Thursday, January 16, 2014

My sick addiction.

I’m pretty sure that livestock is a drug.
Seriously, it has to be an undiagnosed opiate of some sort. There is no other explanation for why it was -35 freaking degrees and I was wandering around outside with three pairs of pants, two jackets, and a pair of coveralls on; feeding with a smile under my balaclava (ultra cool ninja mask). I was kind of horrified when I realized that I couldn’t wait to go check the cows. I’m sick, sick, sick I tell ya.
Or maybe I just wanted to practice my ninja skillz. WHA-CHA! The deluxe winter Lauren action figure comes with hay throwing motion and ice chopping axe! KII-AII!
Or perhaps  it was because I would throw the good alfalfa hay down to the cows from the barn loft and I was distracted by the cold thinking: “I wonder if this is the bovine version of manna from heaven?”
It really goes to show that it takes all kinds. I am pretty sure that someone out there would think feeding a bunch of dirty old cows in the freezing cold with snow up to their knees is hell, while I kinda think feeding a herd of black beauties in the muffled quiet that only comes during the pristine white world of winter is heaven on Earth.

 PS: I am really hoping God get’s it, or I will have to get really used to that cold layer of hell…

Tuesday, January 14, 2014

This is why I drink.

We all have those days. The ones where Murphy’s law rears its ugly head and everything that can go wrong, does. But there are some days where things don’t just go wrong. There are some days where incidents stack up like flapjacks and then someone actually hid dynamite in that stack and just as you think you have it under control because you rock at deep breathing exercises everything explodes into a sticky gooey mess. You know what seems to encourage that to happen? Livestock…
Don’t get me wrong, the critters are what gets me out of bed in the morning and I love them; but when the wind chills are heading towards -35 I really just want everyone to cooperate. Would that be too much to ask? Would it? Would it!
We haven’t had much FRIGID weather in southern Illinois. The last time it was this miserable I wasn’t even born. Winter is always a pain in the butt. It brings challenges like frozen water troughs and blown breakers. Frigid winters bring even more fun like frozen water lines, horses kicking each other away from the bale rings, horses and cows consuming twice as much hay as they would otherwise, being afraid that the chickens will freeze despite their two heat lamps, or my personal favorite: getting so cold that the trough heaters freeze over and you have to chop holes in the lake with an axe like a freaking lumberjack. But I handled all that. I was a hay throwing, trough hacking fiend. I got this. *insert cool chin tilt*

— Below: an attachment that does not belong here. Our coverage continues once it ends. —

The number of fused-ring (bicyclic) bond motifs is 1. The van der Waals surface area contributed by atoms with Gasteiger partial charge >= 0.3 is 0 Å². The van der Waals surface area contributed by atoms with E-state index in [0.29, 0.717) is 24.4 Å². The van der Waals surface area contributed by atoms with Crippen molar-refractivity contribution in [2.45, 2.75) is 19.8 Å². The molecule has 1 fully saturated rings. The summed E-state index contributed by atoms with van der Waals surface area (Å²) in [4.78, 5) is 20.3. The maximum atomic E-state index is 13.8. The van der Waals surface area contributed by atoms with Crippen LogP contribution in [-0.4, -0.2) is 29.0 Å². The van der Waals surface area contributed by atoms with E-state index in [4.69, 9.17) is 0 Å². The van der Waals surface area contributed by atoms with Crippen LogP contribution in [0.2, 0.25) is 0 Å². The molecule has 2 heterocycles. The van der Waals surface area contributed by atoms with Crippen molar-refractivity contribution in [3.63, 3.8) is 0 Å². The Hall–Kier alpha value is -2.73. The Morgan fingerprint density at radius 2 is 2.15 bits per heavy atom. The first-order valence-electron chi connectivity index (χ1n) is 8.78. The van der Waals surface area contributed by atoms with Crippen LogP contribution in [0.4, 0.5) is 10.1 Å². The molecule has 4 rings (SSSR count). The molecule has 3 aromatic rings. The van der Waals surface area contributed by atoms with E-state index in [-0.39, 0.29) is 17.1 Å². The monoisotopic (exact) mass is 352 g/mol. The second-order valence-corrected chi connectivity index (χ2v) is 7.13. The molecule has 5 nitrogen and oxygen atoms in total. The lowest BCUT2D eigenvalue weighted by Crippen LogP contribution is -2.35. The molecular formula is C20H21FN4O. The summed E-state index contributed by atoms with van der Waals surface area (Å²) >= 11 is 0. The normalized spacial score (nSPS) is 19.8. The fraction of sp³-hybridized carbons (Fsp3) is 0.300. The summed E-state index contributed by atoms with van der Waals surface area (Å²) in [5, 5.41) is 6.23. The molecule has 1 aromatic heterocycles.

Sure. I’m half frozen and bundled in so many layers of pants that I can’t bend my knees. But I got this. I’m a farmer damnit. I will rise to each challenge with grace and dignity and love for all of my charges. I will throw hay to the cows like a queen on parade tossing flowers to her people. I will sit on the frozen lake patiently blowing on the extension cords trying to thaw them enough to be able to unplug one heater and replace it with another with the poise of an ancient priestess breathing life into a flame. I will handle the horses deciding to join the cow herds with calm and compassion…
Hahaha. Yeah. Right. I was good ‘til the horses part. When Dandy decided he wanted to go on walkabout away from the HUGE horse pasture (with its own hay mind you) into the small pasture where we winter the cows. I lost my calm and went into a rage. I turned just in time to see him. The lanky palomino gelding wandered through the fence. I leapt from the tractor like a super hero. My ankles ached with the impact of the frozen ground despite the thick cover of snow. I ran after him, screaming like a mad woman. I had to get him back on the horse side of the fence before he enticed his fellows to tag along. The horses chase the cows away from the hay sometimes, and that was dangerous in the cold. He could not be allowed to live with the cows.
I don’t know if you know this, but believe it or not; chasing, screaming, and cursing at the top of your lungs is not a good way to catch a horse that has decided to be a cow. He ran. His eyes rolled back in his head with fear and I grabbed a clod of what I am going to pretend was dirt and lobbed it at him. It missed, and didn’t redirect him back towards the horses like I had hoped. He ran further into the cow herd and the other horses flooded into the cow pasture as if I had loosed the gates of hell. I grabbed a tree branch, slipping and sliding on the snow and cow pies. I tried valiantly to dissuade the horses. It didn’t work. They saw the crazy lady with the big stick and scattered like ashes on the wind. I threw the branch at Dreamer. She gave me a go to hell look as it sailed past her and ran straight for the safety of a group of cows.
Not only did frustration weep out of my eyes in angry tears that quickly froze to my eye lashes, but it spewed forth from my mouth like a waterfall. Whoever came up with the expression “cursing like a drunken sailor” has clearly never been around a farmer with uncooperative livestock. The words coming out of my mouth were not only anatomically impossible and incredibly descriptive of the mental states of all the horses; they were also creatively drenched in matriarchal slander.
I cursed so much, that the horses wouldn’t even come close to me when I went back later with a grain bucket. Pause a second and let that sink in. I had a grain bucket. That normally elicits a response that the Pied Piper would be proud to have. Still, they would not come near me.
Maybe I should take up yoga, or vodka. Definitely vodka.